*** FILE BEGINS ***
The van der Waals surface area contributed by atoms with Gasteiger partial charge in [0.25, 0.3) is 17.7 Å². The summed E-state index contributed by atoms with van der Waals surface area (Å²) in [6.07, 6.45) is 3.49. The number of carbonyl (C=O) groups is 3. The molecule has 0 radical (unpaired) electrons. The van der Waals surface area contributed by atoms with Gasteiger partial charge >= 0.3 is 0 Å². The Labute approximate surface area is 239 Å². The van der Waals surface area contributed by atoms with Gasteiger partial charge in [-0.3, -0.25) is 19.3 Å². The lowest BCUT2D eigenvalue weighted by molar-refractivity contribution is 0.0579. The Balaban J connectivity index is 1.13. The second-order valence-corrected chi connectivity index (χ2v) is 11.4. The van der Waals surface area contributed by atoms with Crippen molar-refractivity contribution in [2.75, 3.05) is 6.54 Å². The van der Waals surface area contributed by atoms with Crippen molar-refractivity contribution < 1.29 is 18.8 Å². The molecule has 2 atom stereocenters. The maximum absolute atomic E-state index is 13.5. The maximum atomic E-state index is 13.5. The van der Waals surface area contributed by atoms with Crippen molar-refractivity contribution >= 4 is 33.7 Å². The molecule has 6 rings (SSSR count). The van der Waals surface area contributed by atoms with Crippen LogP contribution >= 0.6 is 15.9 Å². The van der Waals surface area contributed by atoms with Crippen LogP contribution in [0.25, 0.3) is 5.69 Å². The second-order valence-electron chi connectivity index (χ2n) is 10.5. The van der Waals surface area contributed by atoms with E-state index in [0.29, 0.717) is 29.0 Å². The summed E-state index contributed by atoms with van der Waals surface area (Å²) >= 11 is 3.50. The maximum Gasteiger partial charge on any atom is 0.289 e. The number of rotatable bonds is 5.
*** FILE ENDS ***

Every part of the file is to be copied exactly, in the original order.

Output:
The van der Waals surface area contributed by atoms with Gasteiger partial charge in [0.25, 0.3) is 17.7 Å². The summed E-state index contributed by atoms with van der Waals surface area (Å²) in [6.07, 6.45) is 3.49. The number of carbonyl (C=O) groups is 3. The molecule has 0 radical (unpaired) electrons. The van der Waals surface area contributed by atoms with Gasteiger partial charge >= 0.3 is 0 Å². The Labute approximate surface area is 239 Å². The van der Waals surface area contributed by atoms with Gasteiger partial charge in [-0.3, -0.25) is 19.3 Å². The lowest BCUT2D eigenvalue weighted by molar-refractivity contribution is 0.0579. The Balaban J connectivity index is 1.13. The second-order valence-corrected chi connectivity index (χ2v) is 11.4. The van der Waals surface area contributed by atoms with Crippen molar-refractivity contribution in [2.75, 3.05) is 6.54 Å². The van der Waals surface area contributed by atoms with Crippen molar-refractivity contribution < 1.29 is 18.8 Å². The molecule has 2 atom stereocenters. The maximum absolute atomic E-state index is 13.5. The maximum atomic E-state index is 13.5. The van der Waals surface area contributed by atoms with Crippen molar-refractivity contribution >= 4 is 33.7 Å². The molecule has 6 rings (SSSR count). The van der Waals surface area contributed by atoms with Crippen LogP contribution >= 0.6 is 15.9 Å². The van der Waals surface area contributed by atoms with Crippen LogP contribution in [0.25, 0.3) is 5.69 Å². The second-order valence-electron chi connectivity index (χ2n) is 10.5. The van der Waals surface area contributed by atoms with E-state index in [0.29, 0.717) is 29.0 Å². The summed E-state index contributed by atoms with van der Waals surface area (Å²) >= 11 is 3.50. The maximum Gasteiger partial charge on any atom is 0.289 e. The number of rotatable bonds is 5.